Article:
Suffice it to say that just because someone claims to be a â€śmonotheisticâ€ť Jew, Christian or Muslim, that does not keep them from falling into corrupt beliefs and idolatrous practices. Many people, including some Muslims, claim belief in â€śOne Godâ€ť even though theyâ€™ve fallen into acts of idolatry. Certainly, many Protestants accuse Roman Catholics of idolatrous practices in regards to the saints and the Virgin Mary. Likewise, the Greek Orthodox Church is considered â€śidolatrousâ€ť by many other Christians because in much of their worship they use icons. However, if you ask a Roman Catholic or a Greek Orthodox person if God is â€śOneâ€ť, they will invariably answer: â€śYes!.â€ť This claim, however, does not stop them from being â€ścreature worshippingâ€ť idolaters. The same goes for Hindus, who just consider their gods to be â€śmanifestationsâ€ť or â€śincarnationsâ€ť of the One Supreme God.
Before concludingâ€¦ there are some people out there, who are obviously not on the side of truth, that want to get people to believe that â€śAllahâ€ť is just some Arabian â€śgodâ€ť, and that Islam is completely â€śotherâ€ť - meaning that it has no common roots with the other Abrahamic religions (i.e. Christianity and Judaism). To say that Muslims worship a different â€śGodâ€ť because they say â€śAllahâ€ť is just as illogical as saying that French people worship another God because they use the word â€śDieuâ€ť, that Spanish-speaking people worship a different God because they say â€śDiosâ€ť or that the Hebrews worshipped a different God because they sometimes call Him â€śYahweh.â€ť Certainly, reasoning like this is quite ridiculous! It should also be mentioned, that claiming that any one language uses the only the correct word for God is tantamount to denying the universality of Godâ€™s message to mankind, which was to all nations, tribes and people through various prophets who spoke different languages.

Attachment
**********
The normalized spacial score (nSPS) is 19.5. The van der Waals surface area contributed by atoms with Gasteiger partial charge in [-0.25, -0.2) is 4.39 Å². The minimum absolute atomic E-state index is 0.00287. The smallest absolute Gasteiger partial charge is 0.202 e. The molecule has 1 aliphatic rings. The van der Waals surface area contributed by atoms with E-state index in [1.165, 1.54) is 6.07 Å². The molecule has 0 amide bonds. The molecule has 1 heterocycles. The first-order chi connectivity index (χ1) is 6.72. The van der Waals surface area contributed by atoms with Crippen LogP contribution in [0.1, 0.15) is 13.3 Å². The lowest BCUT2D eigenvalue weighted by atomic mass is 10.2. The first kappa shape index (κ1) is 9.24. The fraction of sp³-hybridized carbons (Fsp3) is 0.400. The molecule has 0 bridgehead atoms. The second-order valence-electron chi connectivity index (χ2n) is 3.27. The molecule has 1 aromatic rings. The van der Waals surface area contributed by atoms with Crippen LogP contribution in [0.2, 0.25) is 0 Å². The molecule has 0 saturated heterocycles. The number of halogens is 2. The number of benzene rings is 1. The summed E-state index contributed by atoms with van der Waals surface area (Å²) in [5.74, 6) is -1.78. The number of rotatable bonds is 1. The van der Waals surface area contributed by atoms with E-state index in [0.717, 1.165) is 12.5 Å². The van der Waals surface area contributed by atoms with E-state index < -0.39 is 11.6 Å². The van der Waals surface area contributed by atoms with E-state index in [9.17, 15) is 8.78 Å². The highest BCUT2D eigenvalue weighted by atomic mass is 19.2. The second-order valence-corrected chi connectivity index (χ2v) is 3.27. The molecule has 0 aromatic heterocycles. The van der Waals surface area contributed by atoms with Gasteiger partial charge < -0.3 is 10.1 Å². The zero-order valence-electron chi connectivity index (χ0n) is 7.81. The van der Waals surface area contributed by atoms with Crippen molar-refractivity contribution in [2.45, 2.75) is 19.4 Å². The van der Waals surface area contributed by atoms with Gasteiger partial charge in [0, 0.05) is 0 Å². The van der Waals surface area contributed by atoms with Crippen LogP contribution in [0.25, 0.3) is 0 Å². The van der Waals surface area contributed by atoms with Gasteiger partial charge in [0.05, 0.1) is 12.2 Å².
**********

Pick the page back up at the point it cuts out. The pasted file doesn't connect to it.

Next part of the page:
We would like to ask our readers about the motives of these people? The reason is that the Ultimate Truth of Islam stands on solid ground and its unshakeable belief in the Unity of God is above reproach. Due to this, Christians canâ€™t criticize its doctrines directly, but instead fabricate things about Islam that arenâ€™t true so that people lose the desire to learn more. If Islam were presented in the proper way to the world, it surely might make many people reconsider and re-evaluate their own beliefs. It is quite likely that when they find out that there is a universal religion in the world that teaches people to worship and love God, while also practicing Pure Monotheism, would at least feel that they should re-examine the basis for their own beliefs and doctrines.
 Such as the claim propagated by Robert Morey in his work, The Moon-god Allaah in the Archeology of the Middle East. For a discussion of this work, please see the following links:
Source: islamreligion.com [External/non-QP]